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Elinor Ostrom

Elinor Ostrom is Arthur F. Bentley Professor of Political Science, Codirector of the Workshop in Political Theory and Policy Analysis at Indiana University, and Codirector of the Center for the Study of Institutions, Population, and Environmental Change (CIPEC) at Indiana University.Ostrom was awarded the 2009 Nobel Prize in Economic Sciences.

Titles by This Editor

From Theory to Practice

Knowledge in digital form offers unprecedented access to information through the Internet but at the same time is subject to ever-greater restrictions through intellectual property legislation, overpatenting, licensing, overpricing, and lack of preservation. Looking at knowledge as a commons--as a shared resource--allows us to understand both its limitless possibilities and what threatens it.

Human-Environment Interactions in Forest Ecosystems

Throughout much of human history, changes to forest ecosystems have come about through natural climatic changes occurring over long periods of time. But scientists now find changes in forest cover dramatically accelerated by such human activities as large-scale agriculture, the building of dams and roads, and the growth of cities with vast areas of asphalt. Changes that once took centuries now take only decades. Seeing the Forest and the Trees examines changes in land cover and land use in forested regions as major contributors to global environmental change.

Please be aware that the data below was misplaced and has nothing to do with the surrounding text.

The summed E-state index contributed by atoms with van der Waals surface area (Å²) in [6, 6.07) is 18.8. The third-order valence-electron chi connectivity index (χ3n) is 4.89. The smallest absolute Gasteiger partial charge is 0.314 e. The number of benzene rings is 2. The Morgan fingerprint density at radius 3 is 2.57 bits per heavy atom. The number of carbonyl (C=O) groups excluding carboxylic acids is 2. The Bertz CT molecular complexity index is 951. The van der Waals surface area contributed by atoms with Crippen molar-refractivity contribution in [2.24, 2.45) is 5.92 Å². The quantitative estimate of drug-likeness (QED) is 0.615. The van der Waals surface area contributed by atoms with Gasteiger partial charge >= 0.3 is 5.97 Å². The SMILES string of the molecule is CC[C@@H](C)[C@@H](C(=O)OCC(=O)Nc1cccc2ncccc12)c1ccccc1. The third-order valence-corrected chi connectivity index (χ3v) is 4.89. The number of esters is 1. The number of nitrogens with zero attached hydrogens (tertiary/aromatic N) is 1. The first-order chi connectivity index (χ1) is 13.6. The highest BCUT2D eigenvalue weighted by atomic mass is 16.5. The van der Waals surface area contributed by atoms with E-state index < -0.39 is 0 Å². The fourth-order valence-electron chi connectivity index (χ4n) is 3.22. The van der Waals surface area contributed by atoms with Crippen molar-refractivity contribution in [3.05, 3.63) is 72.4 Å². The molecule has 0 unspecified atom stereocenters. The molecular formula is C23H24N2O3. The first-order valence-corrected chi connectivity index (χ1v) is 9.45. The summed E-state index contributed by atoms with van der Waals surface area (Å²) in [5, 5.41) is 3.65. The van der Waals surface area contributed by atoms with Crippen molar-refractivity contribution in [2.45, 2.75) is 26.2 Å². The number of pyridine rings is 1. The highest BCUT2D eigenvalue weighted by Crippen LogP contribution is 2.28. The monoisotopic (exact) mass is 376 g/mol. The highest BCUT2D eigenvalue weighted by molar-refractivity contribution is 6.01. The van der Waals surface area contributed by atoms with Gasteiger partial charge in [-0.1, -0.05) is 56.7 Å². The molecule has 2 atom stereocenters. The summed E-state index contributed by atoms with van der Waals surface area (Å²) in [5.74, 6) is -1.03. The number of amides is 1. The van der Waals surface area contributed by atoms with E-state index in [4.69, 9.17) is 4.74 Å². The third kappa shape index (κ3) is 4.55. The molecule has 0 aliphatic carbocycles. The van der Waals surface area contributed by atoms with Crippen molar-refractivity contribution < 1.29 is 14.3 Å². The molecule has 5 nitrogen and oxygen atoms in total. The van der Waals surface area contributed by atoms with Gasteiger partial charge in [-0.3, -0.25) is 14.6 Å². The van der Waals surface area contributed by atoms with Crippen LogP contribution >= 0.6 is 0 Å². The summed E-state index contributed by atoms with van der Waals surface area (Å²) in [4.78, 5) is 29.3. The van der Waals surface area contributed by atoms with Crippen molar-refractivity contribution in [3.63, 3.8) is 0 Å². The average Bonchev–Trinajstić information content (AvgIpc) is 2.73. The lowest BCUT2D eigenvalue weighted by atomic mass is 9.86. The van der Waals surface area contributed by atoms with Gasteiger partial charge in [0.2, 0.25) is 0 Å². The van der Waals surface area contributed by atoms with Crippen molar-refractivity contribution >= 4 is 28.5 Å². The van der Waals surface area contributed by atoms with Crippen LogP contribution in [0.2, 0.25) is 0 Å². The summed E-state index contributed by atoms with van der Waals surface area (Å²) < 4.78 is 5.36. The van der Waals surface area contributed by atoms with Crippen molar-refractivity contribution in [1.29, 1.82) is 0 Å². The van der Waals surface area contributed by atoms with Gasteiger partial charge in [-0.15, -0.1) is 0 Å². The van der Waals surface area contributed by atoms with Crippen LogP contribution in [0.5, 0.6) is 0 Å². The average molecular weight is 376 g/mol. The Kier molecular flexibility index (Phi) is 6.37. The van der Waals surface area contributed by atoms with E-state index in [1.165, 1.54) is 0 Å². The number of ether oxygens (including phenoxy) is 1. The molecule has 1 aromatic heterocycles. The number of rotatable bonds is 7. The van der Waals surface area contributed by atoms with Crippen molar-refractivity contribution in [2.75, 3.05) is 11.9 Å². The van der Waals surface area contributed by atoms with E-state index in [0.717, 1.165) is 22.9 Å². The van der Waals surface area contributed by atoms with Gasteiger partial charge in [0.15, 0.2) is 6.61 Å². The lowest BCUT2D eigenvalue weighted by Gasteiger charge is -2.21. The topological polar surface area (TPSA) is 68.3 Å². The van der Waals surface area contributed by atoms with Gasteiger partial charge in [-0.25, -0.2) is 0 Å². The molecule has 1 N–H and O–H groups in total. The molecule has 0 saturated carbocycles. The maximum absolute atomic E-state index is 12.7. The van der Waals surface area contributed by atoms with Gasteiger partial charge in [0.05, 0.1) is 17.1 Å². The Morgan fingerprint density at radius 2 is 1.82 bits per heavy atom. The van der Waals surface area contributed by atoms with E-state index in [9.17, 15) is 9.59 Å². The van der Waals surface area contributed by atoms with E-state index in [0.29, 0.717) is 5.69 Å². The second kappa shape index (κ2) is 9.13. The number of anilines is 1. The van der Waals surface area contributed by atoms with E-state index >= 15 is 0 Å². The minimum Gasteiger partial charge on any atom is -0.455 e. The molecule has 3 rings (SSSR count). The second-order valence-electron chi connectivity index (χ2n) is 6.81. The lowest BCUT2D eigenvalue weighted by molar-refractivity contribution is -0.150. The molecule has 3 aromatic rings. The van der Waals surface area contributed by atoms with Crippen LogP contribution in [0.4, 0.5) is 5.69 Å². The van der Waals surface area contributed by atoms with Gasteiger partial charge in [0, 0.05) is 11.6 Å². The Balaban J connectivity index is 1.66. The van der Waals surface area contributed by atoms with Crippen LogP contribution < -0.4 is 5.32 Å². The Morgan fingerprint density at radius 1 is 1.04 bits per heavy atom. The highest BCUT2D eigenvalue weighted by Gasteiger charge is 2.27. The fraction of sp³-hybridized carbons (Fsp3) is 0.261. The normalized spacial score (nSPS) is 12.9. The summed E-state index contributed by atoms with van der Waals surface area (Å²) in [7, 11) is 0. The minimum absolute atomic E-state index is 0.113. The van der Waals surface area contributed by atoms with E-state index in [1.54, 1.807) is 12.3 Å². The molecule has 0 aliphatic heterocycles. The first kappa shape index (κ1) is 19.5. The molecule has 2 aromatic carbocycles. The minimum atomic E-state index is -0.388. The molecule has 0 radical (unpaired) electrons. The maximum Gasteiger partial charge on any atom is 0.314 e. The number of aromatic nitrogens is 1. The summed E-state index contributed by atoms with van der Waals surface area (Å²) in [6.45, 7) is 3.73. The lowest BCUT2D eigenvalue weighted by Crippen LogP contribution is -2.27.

Challenges and Adaptation

Globalization, population growth, and resource depletion are drawing increased attention to the importance of common resources such as forests, water resources, and fisheries. It is critical that these resources be governed in an equitable and sustainable way. The Commons in the New Millennium presents cutting-edge research in common property theory and provides an overview and progress report on common property research.

Communities, Institutions, and Governance

Unplanned deforestation, which is occurring at unsustainable rates in many parts of the world, can cause significant hardships for rural communities by destroying critical stocks of fuel, fodder, food, and building materials. It can also have profound regional and global consequences by contributing to biodiversity loss, erosion, floods, lowered water tables, and climate change.